Lately, I have been tuned in to conversation starters.  I am not good with small talk.  In fact, my awkwardness in making small talk is palpable.  I alerted a close friend of mine that she wasn’t the adept in this skill.  This being said after it took both of us six months to have a real conversation.  A couple of days after my comment, she texted me that she was indeed an epic fail at the small talk.(Notice it was in the form of a text.)  She told me her cringe-worthy story.

Eliza is still charming in this clip as she talks about her “real world’.

I believe my years of working with children (who need no small talk) has made me small-talk challenged.   After teaching all day, every drop of small talk is sucked out of me.

I watch and listen to my students.  They fascinate me.  There is no pretense, they say what they mean to say.  John Mayer is my hero.

“Will you be my partner?”

“Did you steal my pencil?”

“Can I have a bite of your snack?”

“Is there an ‘a’ in civil?”

They are the same way with me, and I appreciate this more and more the older I get:

“You did that problem yesterday.”

“Why are you teaching how to take a test if you keep saying you aren’t worried about us taking the test?”

“Do those shoes hurt?”

“What did you do to your hair? I like it better the other way.”

It seems that somewhere between elementary school and the delightful teenage years, the real talk becomes “Jive Talkin”

Soon, we realize that brutal honesty and blatant lies upset people.  So, we find “small-talk” somewhere on the spectrum between the real talk and jive talk.

This blog was inspired by some dinner party conversation that I was sucked into a few days ago.  I wished that I had responded with intelligent, forty-something repartee.  It was one of those, “Ask Kim, she is a teacher.” comments that dragged me in like the Godfather.  “Just when I thought I was out, they pulled me back in.”

Another reason I’m horrible at small talk is that once people find out I’m a teacher, I feel the need to be the spokesperson for teachers EVERYWHERE. There is no appropriate way to gloss over a hot education topic with a weather-related comment.

“We wish the weather were better so that we can have recess outside more.”  I’ve tried this-it doesn’t work.  It results in a discussion about the legality of maintaining recess in the elementary school.

I go from zero to debate in less than five seconds. This has been a weakness of mine for years.  But as soon my high horse gets on the soap box, I regret the words flowing out of my mouth.  My speech bubble rams into everyone else’s.  What would my students do?  They would probably say something clever and run for the chips.

Before teaching, I owned a fitness business. Preparing for shows backstage with bodybuilders and fitness contestants is a strange experience.  The conversation starters are unlike any others I’ve heard.  Basically, I had no small talk for them either.

Watching talented small talkers is amazing.  I am very impressed when I watch my father’s brilliance with making instant connections to everyone he meets.  He is the most charming person I have ever known.  He can relate to everyone, talk about anything, and contribute to just about any conversation.  He gets better at this the older he gets.  He is almost 81, and people always tell me how easy he is to talk to.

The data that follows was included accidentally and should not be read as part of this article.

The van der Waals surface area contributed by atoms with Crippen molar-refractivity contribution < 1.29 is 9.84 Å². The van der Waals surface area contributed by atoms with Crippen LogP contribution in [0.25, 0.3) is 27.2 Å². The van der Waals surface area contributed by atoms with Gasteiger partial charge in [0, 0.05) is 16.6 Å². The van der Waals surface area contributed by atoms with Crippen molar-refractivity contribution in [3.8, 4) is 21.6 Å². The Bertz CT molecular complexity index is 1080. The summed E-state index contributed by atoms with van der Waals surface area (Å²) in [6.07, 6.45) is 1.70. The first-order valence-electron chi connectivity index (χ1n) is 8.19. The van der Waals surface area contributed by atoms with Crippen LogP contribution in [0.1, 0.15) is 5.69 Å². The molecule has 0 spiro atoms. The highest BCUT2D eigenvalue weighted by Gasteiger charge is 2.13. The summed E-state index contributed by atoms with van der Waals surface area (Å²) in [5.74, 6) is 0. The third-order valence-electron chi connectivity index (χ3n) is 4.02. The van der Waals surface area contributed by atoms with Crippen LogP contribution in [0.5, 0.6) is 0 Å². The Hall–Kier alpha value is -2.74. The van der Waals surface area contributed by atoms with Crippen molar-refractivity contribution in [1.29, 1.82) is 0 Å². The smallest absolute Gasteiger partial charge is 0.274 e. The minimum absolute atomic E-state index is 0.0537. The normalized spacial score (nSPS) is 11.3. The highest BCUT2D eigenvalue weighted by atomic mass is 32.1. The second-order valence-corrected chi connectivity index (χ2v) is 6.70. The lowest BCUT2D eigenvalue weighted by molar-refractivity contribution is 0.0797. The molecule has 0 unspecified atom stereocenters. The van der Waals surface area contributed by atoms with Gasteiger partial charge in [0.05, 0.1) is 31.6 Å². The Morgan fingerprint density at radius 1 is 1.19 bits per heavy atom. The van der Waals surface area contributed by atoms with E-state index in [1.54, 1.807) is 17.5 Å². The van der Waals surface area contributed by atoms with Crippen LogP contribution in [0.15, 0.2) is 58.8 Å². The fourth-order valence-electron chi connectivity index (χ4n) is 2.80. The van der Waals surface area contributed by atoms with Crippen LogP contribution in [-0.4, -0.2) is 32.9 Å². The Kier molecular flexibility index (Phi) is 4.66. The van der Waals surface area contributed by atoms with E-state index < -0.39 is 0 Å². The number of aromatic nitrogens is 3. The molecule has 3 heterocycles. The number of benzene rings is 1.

So, I guess I’ll get better, since it seems I have forty more years to be an inept small talker.  In the mean time, I’ll continue to observe how everyone around me communicates.  If you know me, our first few meetings were probably awkward.  I take full responsibility.  Most likely, I was attempting small talk.


Educational Mountains

So, here is how a mountain is formed.

The first basic thing you have to understand is that the earth’s crust is made up of gigantic plates. These plates will create a fault line wherever they meet another plate. When these fault lines start pressing against each other, then they will push the land upwards in one way or another. When this land reaches up into the sky, you have a mountain.

Twenty-six fifth graders modeling convergent, divergent, and transform faults with icing, cookies, and graham crackers made my heart sing.  Of course, there were the few who dipped their entire hands in the icing and showed me with looks of pride and glory.  I only had to remind those children that the last time I checked, I didn’t teach kindergarten.  I was rejoicing in the fact that the sugar comas would happen after they all went home.

My Earth science lesson vaulted me into literary metaphors and educational symbolism.

It is truly amazing how a mountain is formed. I have seen mountains my entire life, but I never wondered how they were created until I began teaching 5th grade. We can consider the fact that we don’t witness the mountains being created as we never know the exact moment that learning occurs.

We use a variety of idioms and adages with the word “mountain”.

  • A mountain to climb
  • If Mohammed will not go to the mountain, the mountain must come to Mohammed.
  • Make a mountain out of a molehill
  • Move mountains
This week, I believe (with the help of some wonderful friends) I climbed some elementary school mountains.  I’m still climbing, the rocks are rough, and I have lost my footing many times.  I’m good, as long as I don’t look down, or gaze at how much more I have to go.
  • Seventy-two children are cast in three separate productions.
  • The three productions had successful first reads.